# Modeling the Dynamics of T-Cell Development in the Thymus

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## Abstract

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## 1. Introduction

## 2. A Journey through Population Models of T-Cell Development

**Box 1.**Trajectory of murine intrathymic T-cell development.

#### 2.1. Early Steps of T-Cell Development

#### 2.2. Estimation of the Flow between Compartments at Steady State Using Larger Models

#### 2.3. Models for Thymus Involution and Shrinkage

#### 2.4. Regulations between Thymic Populations

## 3. Estimation of In Vivo Cell Proliferation in the Thymus

#### 3.1. Measuring the Number of Divisions by Label Dilution

#### 3.2. Nucleoside Analogue Incorporation during S Phase

#### 3.2.1. Direct EdU or BrdU Staining

#### 3.2.2. One-Point EdU or BrdU Pulse Followed by DNA Staining at Different Time-Points

#### 3.2.3. Dual Labeling with EdU and BrdU at Different Time-Points

#### 3.3. Future Models and Finding the Optimal Experimental Set-Up

## 4. Estimation of In Vivo Cell Death in the Thymus

## 5. Multi-Scale Considerations on Thymic Dynamics

#### 5.1. Linking the History of TCR Signaling to Cell Fate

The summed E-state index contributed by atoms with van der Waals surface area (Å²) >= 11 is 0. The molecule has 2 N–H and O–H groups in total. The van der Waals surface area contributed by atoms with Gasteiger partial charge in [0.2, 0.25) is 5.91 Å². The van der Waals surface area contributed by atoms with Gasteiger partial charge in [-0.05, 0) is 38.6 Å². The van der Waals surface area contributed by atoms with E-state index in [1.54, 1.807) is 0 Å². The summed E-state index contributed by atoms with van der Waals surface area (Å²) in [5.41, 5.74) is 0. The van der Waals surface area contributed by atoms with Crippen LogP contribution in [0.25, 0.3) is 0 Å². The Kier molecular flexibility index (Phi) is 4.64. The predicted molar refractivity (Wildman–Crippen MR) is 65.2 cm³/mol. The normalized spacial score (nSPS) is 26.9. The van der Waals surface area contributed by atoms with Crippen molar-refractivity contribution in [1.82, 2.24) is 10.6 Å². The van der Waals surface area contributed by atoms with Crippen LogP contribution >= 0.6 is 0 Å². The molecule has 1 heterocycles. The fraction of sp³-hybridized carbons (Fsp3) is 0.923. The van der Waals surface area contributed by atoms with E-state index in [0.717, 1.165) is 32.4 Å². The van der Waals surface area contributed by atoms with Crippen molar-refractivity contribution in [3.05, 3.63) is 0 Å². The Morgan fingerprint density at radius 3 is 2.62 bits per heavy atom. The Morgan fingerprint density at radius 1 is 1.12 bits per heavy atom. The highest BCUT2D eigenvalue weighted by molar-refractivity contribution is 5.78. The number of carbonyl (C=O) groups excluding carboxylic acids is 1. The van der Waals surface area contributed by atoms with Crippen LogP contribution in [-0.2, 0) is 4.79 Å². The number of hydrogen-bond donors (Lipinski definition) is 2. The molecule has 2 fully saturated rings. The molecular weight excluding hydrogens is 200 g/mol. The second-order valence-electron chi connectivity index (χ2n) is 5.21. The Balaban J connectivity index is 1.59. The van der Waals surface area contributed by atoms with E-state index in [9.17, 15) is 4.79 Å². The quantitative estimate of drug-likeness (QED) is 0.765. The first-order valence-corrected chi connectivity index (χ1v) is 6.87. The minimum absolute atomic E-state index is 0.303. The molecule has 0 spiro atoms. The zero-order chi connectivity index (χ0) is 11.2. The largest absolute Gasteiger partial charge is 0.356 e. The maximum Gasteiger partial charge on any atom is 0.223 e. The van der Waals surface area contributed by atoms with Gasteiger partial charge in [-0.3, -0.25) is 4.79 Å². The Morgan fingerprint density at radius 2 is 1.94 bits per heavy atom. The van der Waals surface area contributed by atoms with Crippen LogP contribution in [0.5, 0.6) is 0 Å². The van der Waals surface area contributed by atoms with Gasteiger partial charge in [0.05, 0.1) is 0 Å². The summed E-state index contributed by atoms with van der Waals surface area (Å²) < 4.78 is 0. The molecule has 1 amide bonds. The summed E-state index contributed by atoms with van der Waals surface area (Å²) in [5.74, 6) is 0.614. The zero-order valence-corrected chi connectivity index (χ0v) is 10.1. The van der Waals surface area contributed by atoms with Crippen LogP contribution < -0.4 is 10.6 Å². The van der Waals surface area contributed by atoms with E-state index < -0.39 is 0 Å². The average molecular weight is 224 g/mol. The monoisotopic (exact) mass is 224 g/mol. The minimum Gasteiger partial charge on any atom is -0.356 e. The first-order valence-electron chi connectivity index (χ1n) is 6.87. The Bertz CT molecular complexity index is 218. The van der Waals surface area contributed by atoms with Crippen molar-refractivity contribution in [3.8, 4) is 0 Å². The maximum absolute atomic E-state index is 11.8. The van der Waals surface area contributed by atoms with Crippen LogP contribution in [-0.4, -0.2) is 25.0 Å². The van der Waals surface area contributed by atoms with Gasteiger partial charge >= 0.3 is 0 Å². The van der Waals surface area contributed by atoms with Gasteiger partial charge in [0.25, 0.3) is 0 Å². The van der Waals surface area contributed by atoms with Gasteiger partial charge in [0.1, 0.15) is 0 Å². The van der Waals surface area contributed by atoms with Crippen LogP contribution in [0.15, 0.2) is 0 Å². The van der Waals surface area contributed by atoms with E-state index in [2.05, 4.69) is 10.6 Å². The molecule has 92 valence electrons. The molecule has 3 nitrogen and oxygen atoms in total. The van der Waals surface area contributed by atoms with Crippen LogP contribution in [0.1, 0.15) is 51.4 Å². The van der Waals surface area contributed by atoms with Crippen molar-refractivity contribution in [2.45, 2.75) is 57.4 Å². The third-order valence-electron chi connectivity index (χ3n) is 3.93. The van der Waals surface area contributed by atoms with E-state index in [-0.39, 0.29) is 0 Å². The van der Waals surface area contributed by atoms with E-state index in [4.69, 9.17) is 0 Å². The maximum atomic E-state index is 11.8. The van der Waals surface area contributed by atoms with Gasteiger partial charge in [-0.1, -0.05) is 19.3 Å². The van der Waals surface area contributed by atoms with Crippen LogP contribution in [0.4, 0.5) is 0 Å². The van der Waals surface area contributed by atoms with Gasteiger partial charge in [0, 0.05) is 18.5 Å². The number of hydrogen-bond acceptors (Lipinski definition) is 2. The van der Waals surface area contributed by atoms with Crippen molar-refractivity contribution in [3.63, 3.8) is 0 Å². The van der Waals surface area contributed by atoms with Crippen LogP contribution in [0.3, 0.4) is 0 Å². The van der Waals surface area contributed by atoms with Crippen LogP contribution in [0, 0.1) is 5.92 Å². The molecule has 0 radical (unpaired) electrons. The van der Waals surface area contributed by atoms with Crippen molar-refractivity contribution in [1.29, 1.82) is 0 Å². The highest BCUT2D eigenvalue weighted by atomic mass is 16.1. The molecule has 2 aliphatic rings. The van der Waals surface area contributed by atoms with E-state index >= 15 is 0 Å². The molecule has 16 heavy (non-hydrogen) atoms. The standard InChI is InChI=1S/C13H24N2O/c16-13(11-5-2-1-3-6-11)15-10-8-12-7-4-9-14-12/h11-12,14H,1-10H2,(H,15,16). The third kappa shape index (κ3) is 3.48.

#### 5.2. 3D Models of Thymic Development, APC Types and Antigen Spatial Compartmentalization

#### 5.3. Thymus Dynamical Models Can Help the Analysis of TCR Repertoires

#### 5.4. Future Types of Multi-Scale Models

## 6. Outlook

## Author Contributions

## Funding

## Institutional Review Board Statement

## Informed Consent Statement

## Data Availability Statement

## Conflicts of Interest

## Abbreviations

APC | Antigen-Presenting Cell |

BrdU | Bromodeoxyuridine |

CLP | Common Lymphoid Progenitor |

CD4SP | Single-Positive CD4${}^{+}$CD8${}^{-}$ thymocyte |

CD8SP | Single-Positive CD4${}^{-}$CD8${}^{+}$ thymocyte |

CTV | Cell Trace Violet |

DC | Dendritic Cell |

DN | Double-Negative thymocyte |

DP | Double-Positive thymocyte |

EdU | 5-Ethynyl-2’-deoxyuridine |

ETP | Early T-lineage Progenitor |

iSP8 | Immature Single-Positive CD8${}^{+}$ thymocyte |

LMPP | Lymphoid-Primed Multipotent Progenitors |

MHC | Major Histocompatibility Complex |

ODE | Ordinary Differential Equation |

SP | Single-Positive thymocyte |

TCR | T-cell Receptor |

TRA | Tissue Restricted Antigen |

Treg | Regulatory T cell |

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**Figure 1.**Major developmental steps in the thymus as a basis for population models of T-cell development. (